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Lysosomal Storage Disorders Including Neuronal Ceroid Lipofuscinoses

  • Carla Hollak
  • Matthias Kettwig
  • Lars Schlotawa
  • Robert SteinfeldEmail author
Chapter

Abstract

Metabolic disorders that affect the lysosomal degradation of complex carbohydrates, lipids, and proteins are associated with a wide variety of clinical symptoms. At the severe end of the clinical spectrum, neurological symptoms are common and go along with significant brain pathology. The high abundance of sphingolipids in brain partially explains the major neurodegenerative effect of disturbed sphingolipid breakdown. In fact, sphingolipidoses frequently present with an involvement of the cerebral white matter. Other lysosomal disorders, in particular the neuronal ceroid lipofuscinoses (NCLs), primarily affect the cerebral grey matter. The NCLs share the lysosomal accumulation of autofluorescent storage material (lipofuscin) and often result from the disturbed degradation of hydrophobic proteins. The below table lists lysosomal storage diseases that are associated with neurodegeneration. At the milder end of the clinical spectrum, variable degrees of organ involvement exist, such as renal and cardiac disease in Fabry disease and hepatosplenomegaly with bone symtoms in gaucher disease. Neurological involvement is less prominent in these phenotypes.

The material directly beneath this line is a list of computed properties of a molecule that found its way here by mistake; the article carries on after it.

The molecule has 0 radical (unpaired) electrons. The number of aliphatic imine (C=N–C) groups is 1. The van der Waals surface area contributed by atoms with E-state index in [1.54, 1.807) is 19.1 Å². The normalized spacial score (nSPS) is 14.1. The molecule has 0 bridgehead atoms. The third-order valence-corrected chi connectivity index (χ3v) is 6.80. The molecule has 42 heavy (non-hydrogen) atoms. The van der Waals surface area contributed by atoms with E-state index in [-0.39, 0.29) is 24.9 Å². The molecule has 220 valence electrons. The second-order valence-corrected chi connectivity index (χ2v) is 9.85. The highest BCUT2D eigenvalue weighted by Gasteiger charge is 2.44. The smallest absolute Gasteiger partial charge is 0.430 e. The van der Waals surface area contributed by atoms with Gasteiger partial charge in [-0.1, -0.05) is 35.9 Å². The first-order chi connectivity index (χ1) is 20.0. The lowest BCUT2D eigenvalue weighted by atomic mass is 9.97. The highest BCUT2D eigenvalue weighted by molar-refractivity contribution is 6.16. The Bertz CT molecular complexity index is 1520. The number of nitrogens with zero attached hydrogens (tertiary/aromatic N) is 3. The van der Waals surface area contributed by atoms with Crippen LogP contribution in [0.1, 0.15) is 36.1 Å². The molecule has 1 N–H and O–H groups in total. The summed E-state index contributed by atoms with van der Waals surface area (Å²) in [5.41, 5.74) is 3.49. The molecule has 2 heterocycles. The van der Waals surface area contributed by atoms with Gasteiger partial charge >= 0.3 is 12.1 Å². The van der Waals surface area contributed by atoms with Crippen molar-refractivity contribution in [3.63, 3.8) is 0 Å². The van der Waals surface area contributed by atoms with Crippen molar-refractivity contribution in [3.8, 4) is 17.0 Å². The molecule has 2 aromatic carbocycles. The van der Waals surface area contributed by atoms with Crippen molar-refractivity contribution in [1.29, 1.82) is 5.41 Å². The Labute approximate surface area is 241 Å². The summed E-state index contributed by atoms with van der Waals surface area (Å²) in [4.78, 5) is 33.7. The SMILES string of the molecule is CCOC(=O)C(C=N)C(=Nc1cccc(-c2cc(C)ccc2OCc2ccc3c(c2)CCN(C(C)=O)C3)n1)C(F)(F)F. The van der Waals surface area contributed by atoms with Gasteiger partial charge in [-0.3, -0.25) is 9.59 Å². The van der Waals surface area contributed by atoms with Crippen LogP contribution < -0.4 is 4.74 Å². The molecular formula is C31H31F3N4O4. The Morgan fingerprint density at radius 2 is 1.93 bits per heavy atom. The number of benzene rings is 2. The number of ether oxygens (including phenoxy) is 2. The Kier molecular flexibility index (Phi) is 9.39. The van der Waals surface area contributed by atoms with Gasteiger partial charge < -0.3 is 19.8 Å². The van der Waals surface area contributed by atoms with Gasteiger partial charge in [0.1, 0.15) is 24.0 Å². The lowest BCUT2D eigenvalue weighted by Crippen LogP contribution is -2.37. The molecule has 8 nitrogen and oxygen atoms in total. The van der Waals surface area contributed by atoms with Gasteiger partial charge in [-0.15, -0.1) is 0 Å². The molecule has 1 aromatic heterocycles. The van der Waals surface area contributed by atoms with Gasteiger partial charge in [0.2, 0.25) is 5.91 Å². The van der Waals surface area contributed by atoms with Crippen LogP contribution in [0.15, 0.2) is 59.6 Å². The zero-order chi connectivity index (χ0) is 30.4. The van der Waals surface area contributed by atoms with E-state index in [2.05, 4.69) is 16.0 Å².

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Copyright information

© Springer-Verlag Berlin Heidelberg 2014

Authors and Affiliations

  • Carla Hollak
    • 1
  • Matthias Kettwig
    • 2
  • Lars Schlotawa
    • 2
  • Robert Steinfeld
    • 3
    Email author
  1. 1.Division of Endocrinology and Metabolism, Department of Internal Medicine, F5-170Academic Medical Center, University of AmsterdamAmsterdamThe Netherlands
  2. 2.Department of PediatricsUniversity Medical Center GöttingenGöttingenGermany
  3. 3.Department of PediatricsUniversity of GöttingenGöttingenGermany

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